I went into this race, knowing full well that my first DNF (did not finish) was a real possibility.  I wasn't in shape to run that far on the roads, let alone on a trail.  And a persistent case of plantar fasciitis in my left foot also had the potential to cause real problems.  I was really just happy to be running.  The course was two loops in a figure eight pattern, taking us through the start-finish-aid station area every 3-ish miles.  I knew I would make the first 3mile loop, and I was pretty sure I could make the second.  I planned to reevaluate at that point and see how I felt.  One nice thing about having a drop-out point every three miles is you can make the choice to continue knowing you'll have another opportunity to drop in just another 3 miles if you truly need it.  I have to feel pretty awful to believe that I can't make it another 3 miles.

On the way to the venue on race morning, my willing cohort called to let me know she wouldn't make it.  This race had just become a true battle against myself....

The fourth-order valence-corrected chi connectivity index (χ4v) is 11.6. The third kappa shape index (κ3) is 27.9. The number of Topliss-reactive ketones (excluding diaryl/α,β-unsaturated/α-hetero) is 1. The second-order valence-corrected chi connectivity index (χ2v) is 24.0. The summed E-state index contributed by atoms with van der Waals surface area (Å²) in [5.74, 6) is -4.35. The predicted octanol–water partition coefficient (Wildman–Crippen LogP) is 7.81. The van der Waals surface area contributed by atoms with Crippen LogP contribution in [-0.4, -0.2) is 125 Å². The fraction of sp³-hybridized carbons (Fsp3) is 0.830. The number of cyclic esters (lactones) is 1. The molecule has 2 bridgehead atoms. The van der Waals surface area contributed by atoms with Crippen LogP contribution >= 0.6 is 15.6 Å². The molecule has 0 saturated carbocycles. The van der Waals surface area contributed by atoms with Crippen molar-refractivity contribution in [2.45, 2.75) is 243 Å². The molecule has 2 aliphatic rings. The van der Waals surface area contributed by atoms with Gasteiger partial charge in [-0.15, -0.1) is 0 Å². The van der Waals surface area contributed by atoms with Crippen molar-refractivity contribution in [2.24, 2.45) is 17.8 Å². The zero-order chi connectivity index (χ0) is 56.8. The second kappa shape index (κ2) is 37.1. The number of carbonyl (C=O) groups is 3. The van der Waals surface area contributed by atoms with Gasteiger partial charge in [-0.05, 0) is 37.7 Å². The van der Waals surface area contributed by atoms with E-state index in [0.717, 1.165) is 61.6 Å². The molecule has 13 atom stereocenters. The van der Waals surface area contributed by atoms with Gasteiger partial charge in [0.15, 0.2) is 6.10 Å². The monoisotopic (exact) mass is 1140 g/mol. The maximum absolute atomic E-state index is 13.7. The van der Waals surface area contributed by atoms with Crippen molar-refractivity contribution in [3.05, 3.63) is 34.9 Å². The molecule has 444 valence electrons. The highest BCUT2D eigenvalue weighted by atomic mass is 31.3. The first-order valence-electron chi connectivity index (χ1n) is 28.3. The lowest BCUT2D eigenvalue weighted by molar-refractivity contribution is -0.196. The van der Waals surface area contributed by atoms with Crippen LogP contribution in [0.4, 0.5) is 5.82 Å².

I arrived, picked up my number, chatted briefly with a couple people and then started to mentally prepare for the race.  I just sat by myself and went over the plan... go as far as you can, but drop if you need to.

The race started and I was quickly left behind.  My legs always want to try to follow, but I knew, especially for this race, that I needed to keep my own pace and not give a lick about how anyone else was running.  The race started out flat and gave me a good chance to see how my legs were feeling before hitting the hills.  The course was well marked, but I still managed to miss a turn while inside my head talking myself through.  (I realized it quickly when the trail suddenly became more technical than had been described!)  In general, I walked the uphills and ran the downhills and flats.  But I did need a few more walking breaks than the hills provided as some of the hills were strenuous to walk up!  The double figure-8 course worked out great for getting water, dumping my jacket when it got too hot, and to get some encouragement from the (few) spectators and volunteers.

I would be lying if I said I didn't think about quitting.  In fact, I probably thought about it while walking up just about every hill ;)  Good thing most of the hills were at the farthest points from the aid station/drop point.  Every time I stopped at the aid station to refill my bottle, I just said to myself, "Just another 3, then see how you feel."  Breaking it down that way made it manageable.